Last May the 11th U.S. Circuit Court of Appeals in Atlanta struck down Georgia’s sodomy law as a direct violation of an individual’s right to privacy. The case involved a homosexual man who was arrested in his own bedroom, and the court held that the state could not constitutionally control sexual behavior between consenting adults in private.
Recently, however, the 5th U.S. Circuit Court of Appeals in New Orleans upheld the constitutionality of the Texas sodomy law, arguing that the “strong objection to homosexual conduct . . . has prevailed in Western culture for the past seven centuries” and that the state has a legitimate interest in “implementing morality.”
The losing side in each of these cases intends to appeal to the U.S. Supreme Court, which will thus have an opportunity to resolve the directly conflicting opinions from New Orleans and Atlanta. The cases present fundamental legal issues of privacy and equal protection that should be of concern to all citizens, not just homosexuals.
Where sodomy laws exist (they were repealed by the California Legislature in 1975), they are selectively enforced against gay men, although studies show that the majority of people in this country engage in sexual practices that could be called sodomy. The laws say that the sexual activity of gay people is per se illegal, which puts all homosexuals at risk of being charged with criminal conduct and of being stigmatized as a result.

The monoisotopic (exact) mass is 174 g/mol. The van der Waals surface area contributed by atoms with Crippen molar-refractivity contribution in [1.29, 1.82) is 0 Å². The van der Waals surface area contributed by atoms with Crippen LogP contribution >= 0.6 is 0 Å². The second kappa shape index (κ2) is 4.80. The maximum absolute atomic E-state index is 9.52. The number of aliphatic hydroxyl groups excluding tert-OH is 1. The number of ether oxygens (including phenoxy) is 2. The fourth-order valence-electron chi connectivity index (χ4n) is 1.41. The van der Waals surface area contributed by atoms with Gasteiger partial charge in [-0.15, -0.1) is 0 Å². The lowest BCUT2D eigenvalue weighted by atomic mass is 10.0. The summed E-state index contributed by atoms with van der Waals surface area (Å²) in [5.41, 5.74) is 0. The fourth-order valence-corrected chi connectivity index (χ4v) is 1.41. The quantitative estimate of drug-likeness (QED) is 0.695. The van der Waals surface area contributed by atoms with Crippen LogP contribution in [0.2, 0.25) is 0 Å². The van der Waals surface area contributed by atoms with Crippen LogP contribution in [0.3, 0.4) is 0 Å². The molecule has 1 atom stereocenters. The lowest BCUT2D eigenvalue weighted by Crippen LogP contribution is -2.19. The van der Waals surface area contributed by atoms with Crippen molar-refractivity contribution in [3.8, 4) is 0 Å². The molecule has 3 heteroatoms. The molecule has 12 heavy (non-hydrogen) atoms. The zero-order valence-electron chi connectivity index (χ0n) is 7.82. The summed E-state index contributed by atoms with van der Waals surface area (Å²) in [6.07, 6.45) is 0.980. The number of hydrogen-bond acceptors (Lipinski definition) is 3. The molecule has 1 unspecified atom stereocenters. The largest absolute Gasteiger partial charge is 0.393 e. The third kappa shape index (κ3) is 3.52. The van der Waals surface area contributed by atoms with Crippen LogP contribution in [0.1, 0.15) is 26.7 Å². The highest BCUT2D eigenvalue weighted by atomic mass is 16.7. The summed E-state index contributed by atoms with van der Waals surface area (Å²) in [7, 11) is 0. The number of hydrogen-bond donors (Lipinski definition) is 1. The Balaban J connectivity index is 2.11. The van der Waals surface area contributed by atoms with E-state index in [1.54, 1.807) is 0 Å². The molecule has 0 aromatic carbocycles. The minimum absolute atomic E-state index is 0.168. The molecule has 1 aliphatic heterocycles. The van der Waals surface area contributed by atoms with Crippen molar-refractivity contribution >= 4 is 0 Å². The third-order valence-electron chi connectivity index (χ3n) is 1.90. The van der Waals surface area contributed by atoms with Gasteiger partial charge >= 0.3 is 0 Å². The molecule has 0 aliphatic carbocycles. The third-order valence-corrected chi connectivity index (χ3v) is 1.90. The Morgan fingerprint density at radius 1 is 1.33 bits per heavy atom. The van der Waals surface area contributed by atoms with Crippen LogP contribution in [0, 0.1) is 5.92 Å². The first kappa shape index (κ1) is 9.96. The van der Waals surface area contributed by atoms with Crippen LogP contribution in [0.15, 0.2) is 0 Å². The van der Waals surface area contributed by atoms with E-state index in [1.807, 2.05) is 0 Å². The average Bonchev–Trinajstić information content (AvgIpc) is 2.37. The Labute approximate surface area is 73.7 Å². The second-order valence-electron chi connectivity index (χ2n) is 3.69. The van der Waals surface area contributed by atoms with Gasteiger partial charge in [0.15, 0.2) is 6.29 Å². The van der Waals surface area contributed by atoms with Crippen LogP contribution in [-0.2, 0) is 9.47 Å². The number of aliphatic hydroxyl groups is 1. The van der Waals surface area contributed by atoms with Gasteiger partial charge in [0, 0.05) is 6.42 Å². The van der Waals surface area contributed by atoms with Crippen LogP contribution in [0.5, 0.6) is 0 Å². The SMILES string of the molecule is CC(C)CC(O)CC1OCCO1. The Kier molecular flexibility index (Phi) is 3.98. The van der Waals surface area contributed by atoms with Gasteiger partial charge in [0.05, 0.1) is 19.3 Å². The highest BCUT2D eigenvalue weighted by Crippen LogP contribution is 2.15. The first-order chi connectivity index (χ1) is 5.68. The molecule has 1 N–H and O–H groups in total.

In the fight against acquired immune-deficiency syndrome, much effort and money are being placed in public education of safe sexual practices. In Texas, presumably, all such discussion deals with illegal sexual conduct. James Mason of the federal Department of Health and Human Services says that one way to reduce the spread of AIDS is to encourage homosexuals to form monogamous relationships. Is he encouraging illegal activity in Texas? Will Texas turn down its share of federal funds that are earmarked for education in safe sex?
The bedrock issue here is that, contrary to the view of the appellate judges of the 5th Circuit, the state has no business snooping into people’s bedrooms. Privacy is a cherished right that protects everyone, which the 11th Circuit judges understood. The Supreme Court will soon have a chance to make that clear.